In "Rōmae studētis", the word Rōma (Rome) is in the locative case, which means that something is being done in or at a place or location. For "You study Rome", you would need the accusative case, since Rōma is the direct object (the thing being studied): "Rōmam studētis".
Also keep in mind that "studētis" is used when you're talking to more than one person. If you were only talking to one person, you'd say "Rōmam studēs."
Romam studetis is wrong.
It would be "Romae": Romae studetis (dative)
Romae is both the locative, and the dative (needed with the verb "studere")
So, this one is tricky, and ambiguous, as the translation could be "You study in Rome" or "You study Rome" (as the topic of your study).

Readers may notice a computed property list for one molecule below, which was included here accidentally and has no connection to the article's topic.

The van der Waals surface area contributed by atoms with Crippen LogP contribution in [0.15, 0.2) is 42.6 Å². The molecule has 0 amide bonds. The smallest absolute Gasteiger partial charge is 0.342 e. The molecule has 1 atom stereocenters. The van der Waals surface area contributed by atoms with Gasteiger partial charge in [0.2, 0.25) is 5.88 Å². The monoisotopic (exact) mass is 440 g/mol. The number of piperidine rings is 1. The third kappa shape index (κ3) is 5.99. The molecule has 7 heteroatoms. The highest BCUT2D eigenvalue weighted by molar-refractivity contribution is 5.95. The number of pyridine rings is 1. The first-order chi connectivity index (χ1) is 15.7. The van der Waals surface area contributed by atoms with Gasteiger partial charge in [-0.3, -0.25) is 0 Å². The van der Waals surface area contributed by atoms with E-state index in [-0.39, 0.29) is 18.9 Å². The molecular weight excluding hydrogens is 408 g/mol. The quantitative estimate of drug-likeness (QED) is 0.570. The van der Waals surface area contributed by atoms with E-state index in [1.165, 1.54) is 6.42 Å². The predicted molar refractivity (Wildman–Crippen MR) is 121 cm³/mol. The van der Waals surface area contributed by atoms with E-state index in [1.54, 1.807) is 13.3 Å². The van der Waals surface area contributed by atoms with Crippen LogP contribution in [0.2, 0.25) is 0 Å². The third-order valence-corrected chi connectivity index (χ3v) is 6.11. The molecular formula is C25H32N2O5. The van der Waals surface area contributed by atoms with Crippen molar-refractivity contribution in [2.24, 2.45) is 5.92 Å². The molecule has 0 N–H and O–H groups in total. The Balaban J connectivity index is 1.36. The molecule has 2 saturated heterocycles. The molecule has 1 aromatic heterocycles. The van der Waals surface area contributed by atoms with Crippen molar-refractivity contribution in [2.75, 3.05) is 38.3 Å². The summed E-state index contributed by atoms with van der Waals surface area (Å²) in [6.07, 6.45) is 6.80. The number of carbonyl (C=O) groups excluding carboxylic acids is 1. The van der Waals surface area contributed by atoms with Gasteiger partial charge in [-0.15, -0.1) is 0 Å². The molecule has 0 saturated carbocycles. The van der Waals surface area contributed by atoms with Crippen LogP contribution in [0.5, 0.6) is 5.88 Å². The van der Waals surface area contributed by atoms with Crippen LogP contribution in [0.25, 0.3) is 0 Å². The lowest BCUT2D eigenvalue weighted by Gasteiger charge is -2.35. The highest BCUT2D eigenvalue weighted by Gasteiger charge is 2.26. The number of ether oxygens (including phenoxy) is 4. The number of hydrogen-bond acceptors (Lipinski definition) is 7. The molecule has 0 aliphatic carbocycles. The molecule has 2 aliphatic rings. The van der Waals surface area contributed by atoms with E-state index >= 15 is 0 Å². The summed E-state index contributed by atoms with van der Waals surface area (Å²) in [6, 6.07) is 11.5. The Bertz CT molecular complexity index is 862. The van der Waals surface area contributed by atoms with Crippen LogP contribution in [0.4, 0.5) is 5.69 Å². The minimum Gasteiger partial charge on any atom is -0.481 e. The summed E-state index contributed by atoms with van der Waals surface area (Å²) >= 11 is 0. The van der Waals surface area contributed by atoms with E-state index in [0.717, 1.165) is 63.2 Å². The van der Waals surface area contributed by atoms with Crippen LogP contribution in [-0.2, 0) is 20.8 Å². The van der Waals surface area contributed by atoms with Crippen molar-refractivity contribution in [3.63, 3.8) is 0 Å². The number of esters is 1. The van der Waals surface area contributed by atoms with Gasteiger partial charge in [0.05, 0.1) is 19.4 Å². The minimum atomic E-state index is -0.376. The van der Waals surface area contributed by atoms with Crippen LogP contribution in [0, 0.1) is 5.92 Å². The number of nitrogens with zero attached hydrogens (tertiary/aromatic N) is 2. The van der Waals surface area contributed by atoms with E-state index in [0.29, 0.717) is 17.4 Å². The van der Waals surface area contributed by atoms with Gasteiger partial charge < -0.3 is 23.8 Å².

Even if the more obvious is "You study in Rome".
I reported "You study Rome" because it's not accepted yet, and it should be.
Locative, because it's the name of a city/town.
Here is a plain-English overview of what the cases are and how they work:
Latin cases, in English
Adjectives must agree in gender, number, and case with the nouns they modify, but they have their own declensions. Sometimes you get lucky and the adjective just happens to follow the same declension as the noun, but that is not a guarantee.
Yes, "Romae" is both the dative and the locative form of "Roma". Apparently the course contributors didn't think of that, because the accepted answers are all "... in Rome". You can always flag "You study Rome" after it marks you wrong and select the report option "My answer should be accepted."